An Apology to Every Woman I’ve Ever Said This Word To

Last summer, I realized something horrible.
Whenever I called myself a “woman,” it felt wrong, even funny. Me? A woman? At 21 years old, I still did not feel like I had earned the right to call myself the adult I was. No, I instead opted to call myself a “girl.”
Not only was I calling myself a girl, but I was also calling other women “girls,” very casually and without thought. Like, “See that girl over there?” or, “I was talking to this girl I know…”
Something about this revelation felt disturbing. And after a year of thinking about it, I finally understand why.
In almost every way, we as women are expected to be childlike, infantile, weak and unassuming. We’re supposed to shave ourselves all over, to resemble the hairless bodies of pre-pubescent children. We are expected to be thin and sit in a way that takes up as little space as possible. We are constantly bombarded with advertisements for wrinkle creams and cellulite treatments, to keep as “youthful” and “radiant,” as if the natural aging process is unacceptable. And women who are strong and muscular are considered gross and unattractive by many.
Whenever we claim our power – whenever we take up space, wear our natural body hair, or become physically strong – we are put back in our place with reminders that we are “girls.” Being called a girl is code for young, immature, inexperienced, weak, incapable… the list goes on.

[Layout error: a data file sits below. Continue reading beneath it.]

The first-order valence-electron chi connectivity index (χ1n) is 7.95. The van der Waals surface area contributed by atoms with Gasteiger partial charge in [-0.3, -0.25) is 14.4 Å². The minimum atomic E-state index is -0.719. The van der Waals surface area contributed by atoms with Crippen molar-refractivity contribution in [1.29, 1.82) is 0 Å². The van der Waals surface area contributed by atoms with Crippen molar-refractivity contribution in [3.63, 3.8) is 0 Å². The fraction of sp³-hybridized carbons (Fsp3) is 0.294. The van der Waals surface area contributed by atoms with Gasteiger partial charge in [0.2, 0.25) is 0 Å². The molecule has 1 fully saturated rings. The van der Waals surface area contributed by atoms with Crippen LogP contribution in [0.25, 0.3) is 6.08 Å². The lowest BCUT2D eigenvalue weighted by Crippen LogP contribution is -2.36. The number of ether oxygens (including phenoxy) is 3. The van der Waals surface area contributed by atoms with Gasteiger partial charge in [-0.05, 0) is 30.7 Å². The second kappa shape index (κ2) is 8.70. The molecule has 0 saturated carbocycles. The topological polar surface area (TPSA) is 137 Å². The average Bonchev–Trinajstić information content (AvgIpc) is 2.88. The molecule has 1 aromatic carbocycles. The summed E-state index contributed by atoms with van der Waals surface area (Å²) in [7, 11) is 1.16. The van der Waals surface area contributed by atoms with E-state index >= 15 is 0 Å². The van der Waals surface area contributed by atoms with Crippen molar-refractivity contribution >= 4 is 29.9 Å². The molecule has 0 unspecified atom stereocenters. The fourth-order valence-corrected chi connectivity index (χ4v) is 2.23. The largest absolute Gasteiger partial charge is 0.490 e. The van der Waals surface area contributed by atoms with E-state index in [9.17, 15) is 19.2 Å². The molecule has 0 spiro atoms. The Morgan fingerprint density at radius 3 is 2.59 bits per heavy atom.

Of course, there’s nothing wrong with a woman who shaves or skimps on exercising, as long as it’s her personal choice to do so. And there’s nothing wrong with being young. Some of the smartest people I know are not even 18 years old yet, and I am proud to say they’re my friends.
However, when we, as women, refer to each other as “girls” but do not refer to men our age as “boys,” we accept our position as inferior to, and weaker than, men. We internalize the patriarchal expectations of women to be submissive in every way, and we turn it against each other by promoting masculinity as the ideal.
So from now on, I will be careful not to use disempowering words when I speak about myself or other women. Because
I, am a woman
you, are a woman
we, are women
and our collective journey of self-discovery, aging, and growth — our journey from girlhood to womanhood — should be acknowledged and celebrated in every way possible.

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